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Luis F. Moreno Trevino

In the News

Cecilia Flores Appointed Director of the Arbitration and Mediation Commission of CANACO

MEXICO CITY – Haynes and Boone, LLP Of Counsel Cecilia Flores has been named director of the Mexico City National Chamber of Commerce Mediation and Arbitration Commission, one of the country’s top dispute resolution institutions. >>

Larry Pascal and Hunt Buckley in the Inter-American Dialogue’s Weekly Energy Advisor: Will Mexico's Ambitious Energy Reforms Meet Expectations?

Q: In mid-December, Mexico's Congress and states moved rapidly to pass an energy reform law that allows for more participation from private companies than what President Enrique Peña Nieto included in his original proposal, and Congress must now work to pass implementing laws that determine the reform's final details. How significant is this reform for Mexico's energy sector, and will the country finally be able to reverse flagging oil production? >>

Recent Publications

Americas Practice Group Overview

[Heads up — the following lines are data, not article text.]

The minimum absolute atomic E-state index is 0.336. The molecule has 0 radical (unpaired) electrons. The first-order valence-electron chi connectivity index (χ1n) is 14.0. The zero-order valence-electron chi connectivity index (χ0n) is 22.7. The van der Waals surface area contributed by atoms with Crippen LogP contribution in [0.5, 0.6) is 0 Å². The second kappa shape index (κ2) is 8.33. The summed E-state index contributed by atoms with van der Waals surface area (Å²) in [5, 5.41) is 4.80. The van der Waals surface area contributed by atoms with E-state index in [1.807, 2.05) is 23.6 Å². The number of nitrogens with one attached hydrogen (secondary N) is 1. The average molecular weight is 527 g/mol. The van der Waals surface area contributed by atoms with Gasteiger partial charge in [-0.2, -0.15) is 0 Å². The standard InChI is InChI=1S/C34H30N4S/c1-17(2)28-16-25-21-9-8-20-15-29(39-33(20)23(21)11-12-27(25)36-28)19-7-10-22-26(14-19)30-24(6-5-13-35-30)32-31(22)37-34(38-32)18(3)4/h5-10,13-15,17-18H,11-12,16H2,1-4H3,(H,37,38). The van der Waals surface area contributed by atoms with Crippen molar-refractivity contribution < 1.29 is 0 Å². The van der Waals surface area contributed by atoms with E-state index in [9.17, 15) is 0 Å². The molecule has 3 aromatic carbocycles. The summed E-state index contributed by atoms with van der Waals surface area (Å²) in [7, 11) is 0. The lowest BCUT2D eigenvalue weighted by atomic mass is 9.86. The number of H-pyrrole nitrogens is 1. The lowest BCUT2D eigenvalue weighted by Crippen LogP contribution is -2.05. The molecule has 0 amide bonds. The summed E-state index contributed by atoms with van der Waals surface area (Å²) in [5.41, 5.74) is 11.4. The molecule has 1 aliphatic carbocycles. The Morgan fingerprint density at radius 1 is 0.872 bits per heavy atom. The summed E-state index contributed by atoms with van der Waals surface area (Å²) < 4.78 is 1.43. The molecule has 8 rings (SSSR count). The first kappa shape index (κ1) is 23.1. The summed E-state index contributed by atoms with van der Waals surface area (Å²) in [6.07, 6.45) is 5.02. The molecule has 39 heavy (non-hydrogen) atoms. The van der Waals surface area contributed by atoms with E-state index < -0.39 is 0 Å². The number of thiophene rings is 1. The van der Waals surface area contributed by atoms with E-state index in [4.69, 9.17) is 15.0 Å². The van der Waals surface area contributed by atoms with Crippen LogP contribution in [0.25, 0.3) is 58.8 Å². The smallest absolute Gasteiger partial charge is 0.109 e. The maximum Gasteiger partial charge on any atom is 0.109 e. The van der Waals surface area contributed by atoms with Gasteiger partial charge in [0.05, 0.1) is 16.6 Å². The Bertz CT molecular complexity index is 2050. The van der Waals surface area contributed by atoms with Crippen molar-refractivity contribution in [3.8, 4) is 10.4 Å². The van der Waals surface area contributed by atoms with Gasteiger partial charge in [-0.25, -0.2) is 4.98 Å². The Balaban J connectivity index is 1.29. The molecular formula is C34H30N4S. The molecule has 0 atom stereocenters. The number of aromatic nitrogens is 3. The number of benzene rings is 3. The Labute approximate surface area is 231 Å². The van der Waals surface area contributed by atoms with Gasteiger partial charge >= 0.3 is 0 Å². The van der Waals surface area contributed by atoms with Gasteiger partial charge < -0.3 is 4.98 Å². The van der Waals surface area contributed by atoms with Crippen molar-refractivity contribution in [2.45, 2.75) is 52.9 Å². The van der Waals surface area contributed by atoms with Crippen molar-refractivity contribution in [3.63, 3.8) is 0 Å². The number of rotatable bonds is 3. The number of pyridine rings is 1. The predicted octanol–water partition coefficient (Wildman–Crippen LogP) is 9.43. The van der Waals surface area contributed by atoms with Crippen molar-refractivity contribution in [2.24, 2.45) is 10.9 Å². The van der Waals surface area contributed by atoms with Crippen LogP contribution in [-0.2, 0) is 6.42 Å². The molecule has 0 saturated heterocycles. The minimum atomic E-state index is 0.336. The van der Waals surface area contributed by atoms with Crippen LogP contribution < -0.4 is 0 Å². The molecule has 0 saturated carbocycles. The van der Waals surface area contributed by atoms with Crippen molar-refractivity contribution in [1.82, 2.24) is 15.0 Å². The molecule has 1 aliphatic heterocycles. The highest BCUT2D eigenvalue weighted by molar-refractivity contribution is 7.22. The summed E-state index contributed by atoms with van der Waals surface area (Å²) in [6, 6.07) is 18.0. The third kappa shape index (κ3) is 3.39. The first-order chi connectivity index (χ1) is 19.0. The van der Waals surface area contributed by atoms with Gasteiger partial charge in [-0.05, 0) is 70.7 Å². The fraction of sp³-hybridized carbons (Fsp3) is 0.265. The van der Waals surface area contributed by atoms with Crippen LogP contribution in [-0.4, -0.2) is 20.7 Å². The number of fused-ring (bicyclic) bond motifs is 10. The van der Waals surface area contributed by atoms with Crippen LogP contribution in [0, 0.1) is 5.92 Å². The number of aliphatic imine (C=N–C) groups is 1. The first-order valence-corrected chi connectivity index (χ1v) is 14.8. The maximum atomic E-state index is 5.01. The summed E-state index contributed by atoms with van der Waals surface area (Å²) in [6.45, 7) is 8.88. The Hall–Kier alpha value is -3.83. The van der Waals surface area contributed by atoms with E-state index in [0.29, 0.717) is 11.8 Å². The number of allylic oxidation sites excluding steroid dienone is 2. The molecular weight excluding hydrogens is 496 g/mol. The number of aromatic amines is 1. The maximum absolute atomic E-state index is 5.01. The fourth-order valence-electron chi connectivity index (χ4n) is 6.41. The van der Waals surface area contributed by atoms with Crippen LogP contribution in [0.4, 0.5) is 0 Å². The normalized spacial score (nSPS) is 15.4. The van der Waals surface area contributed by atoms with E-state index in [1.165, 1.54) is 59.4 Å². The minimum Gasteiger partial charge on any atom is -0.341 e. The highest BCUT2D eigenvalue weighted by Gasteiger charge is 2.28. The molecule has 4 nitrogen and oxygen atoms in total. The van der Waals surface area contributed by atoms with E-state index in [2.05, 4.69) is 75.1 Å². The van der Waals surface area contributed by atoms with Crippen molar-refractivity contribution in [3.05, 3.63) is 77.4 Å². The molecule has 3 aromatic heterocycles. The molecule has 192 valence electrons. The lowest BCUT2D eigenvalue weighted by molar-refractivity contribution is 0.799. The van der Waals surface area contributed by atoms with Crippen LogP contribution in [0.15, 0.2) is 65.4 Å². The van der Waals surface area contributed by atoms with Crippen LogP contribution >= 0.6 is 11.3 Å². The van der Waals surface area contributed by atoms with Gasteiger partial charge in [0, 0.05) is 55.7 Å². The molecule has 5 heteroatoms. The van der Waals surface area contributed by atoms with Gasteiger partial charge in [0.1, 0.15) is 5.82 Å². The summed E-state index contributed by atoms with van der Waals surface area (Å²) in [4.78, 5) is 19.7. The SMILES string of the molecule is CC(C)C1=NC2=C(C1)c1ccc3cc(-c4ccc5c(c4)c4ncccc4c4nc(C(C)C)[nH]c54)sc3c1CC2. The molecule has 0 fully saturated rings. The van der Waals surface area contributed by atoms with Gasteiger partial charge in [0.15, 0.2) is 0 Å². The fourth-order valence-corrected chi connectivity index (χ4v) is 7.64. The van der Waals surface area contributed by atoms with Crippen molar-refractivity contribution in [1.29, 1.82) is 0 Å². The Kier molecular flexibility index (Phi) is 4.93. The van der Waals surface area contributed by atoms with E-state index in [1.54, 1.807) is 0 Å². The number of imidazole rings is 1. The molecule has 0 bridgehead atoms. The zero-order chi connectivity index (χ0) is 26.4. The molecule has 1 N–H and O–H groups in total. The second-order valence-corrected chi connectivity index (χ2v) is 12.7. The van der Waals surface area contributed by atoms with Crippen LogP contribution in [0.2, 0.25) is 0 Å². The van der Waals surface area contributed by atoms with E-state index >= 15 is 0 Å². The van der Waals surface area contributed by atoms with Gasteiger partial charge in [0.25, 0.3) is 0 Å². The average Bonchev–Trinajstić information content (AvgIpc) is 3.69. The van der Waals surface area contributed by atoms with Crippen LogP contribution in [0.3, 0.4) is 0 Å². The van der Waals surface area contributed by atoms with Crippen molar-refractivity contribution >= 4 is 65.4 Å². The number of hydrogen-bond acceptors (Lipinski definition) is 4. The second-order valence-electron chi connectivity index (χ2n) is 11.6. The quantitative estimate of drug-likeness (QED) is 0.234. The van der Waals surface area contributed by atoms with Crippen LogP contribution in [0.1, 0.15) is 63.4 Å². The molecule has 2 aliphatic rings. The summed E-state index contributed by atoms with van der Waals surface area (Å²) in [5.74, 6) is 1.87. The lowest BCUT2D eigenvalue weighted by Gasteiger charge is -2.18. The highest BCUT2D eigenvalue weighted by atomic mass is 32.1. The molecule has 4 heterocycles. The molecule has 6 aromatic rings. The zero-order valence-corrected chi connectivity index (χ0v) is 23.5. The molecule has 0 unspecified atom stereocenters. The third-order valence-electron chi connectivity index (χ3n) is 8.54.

An overview of Haynes and Boone's Americas Practice Group - its lawyers, practices, experience and accolades. >>


Haynes and Boone, SC, the firm’s fully integrated Mexico City office, was formed in 1994, and consists of approximately 20 attorneys and law clerks (including one U.S. expatriate partner and a senior counsel from Argentina). It employs the same technological resources as the U.S. offices of the firm. The firm is unique in having permanent senior Mexican lawyers based in its U.S. offices and conversely having an American expatriate working in its Mexico City office, thereby providing integrated working teams from both its U.S. and Mexican platforms.  

The attorneys in the Mexico City office of Haynes and Boone have unique experience which they apply on behalf of their clients. One partner formerly worked as lead Mexican counsel for the Mexico’s Bank Advisory Group during the Mexican debt restructuring of the 1980s. Another partner worked in the Pemex Legal Department working on financing matters in the energy sector. The U.S. expatriate partner is one of the few attorneys working in Mexico with international exploration and production experience. The Argentine senior counsel worked as in-house counsel at a major U.S. airline. Substantially all of the attorneys in the Mexico City office are bilingual and many of them have obtained post-graduate degrees in the U.S. and or worked in the United States with a U.S. law firm (with two of them being licensed to practice in the State of New York and one in the State of Texas). One of the firm’s first assignments in Mexico was advising the Mexican Government on the privatization of the downstream natural gas sector, an area of substantial sensitivity in Mexico.